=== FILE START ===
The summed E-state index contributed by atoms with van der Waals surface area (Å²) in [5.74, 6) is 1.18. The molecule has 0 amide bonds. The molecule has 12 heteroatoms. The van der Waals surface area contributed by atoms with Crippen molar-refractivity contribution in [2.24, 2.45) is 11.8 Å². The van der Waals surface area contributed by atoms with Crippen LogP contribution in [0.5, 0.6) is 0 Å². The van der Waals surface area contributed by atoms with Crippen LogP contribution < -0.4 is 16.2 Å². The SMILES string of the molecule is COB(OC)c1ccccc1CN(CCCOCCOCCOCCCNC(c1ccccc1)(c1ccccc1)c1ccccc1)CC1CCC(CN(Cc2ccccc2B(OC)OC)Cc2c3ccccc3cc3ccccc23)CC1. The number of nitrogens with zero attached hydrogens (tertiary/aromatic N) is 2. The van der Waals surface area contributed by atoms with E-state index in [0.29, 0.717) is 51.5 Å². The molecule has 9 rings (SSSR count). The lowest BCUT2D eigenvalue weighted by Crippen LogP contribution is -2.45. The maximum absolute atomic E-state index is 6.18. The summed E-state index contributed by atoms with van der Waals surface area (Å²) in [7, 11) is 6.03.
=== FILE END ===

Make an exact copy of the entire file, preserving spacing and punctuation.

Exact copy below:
The summed E-state index contributed by atoms with van der Waals surface area (Å²) in [5.74, 6) is 1.18. The molecule has 0 amide bonds. The molecule has 12 heteroatoms. The van der Waals surface area contributed by atoms with Crippen molar-refractivity contribution in [2.24, 2.45) is 11.8 Å². The van der Waals surface area contributed by atoms with Crippen LogP contribution in [0.5, 0.6) is 0 Å². The van der Waals surface area contributed by atoms with Crippen LogP contribution < -0.4 is 16.2 Å². The SMILES string of the molecule is COB(OC)c1ccccc1CN(CCCOCCOCCOCCCNC(c1ccccc1)(c1ccccc1)c1ccccc1)CC1CCC(CN(Cc2ccccc2B(OC)OC)Cc2c3ccccc3cc3ccccc23)CC1. The number of nitrogens with zero attached hydrogens (tertiary/aromatic N) is 2. The van der Waals surface area contributed by atoms with E-state index in [0.29, 0.717) is 51.5 Å². The molecule has 9 rings (SSSR count). The lowest BCUT2D eigenvalue weighted by Crippen LogP contribution is -2.45. The maximum absolute atomic E-state index is 6.18. The summed E-state index contributed by atoms with van der Waals surface area (Å²) in [7, 11) is 6.03.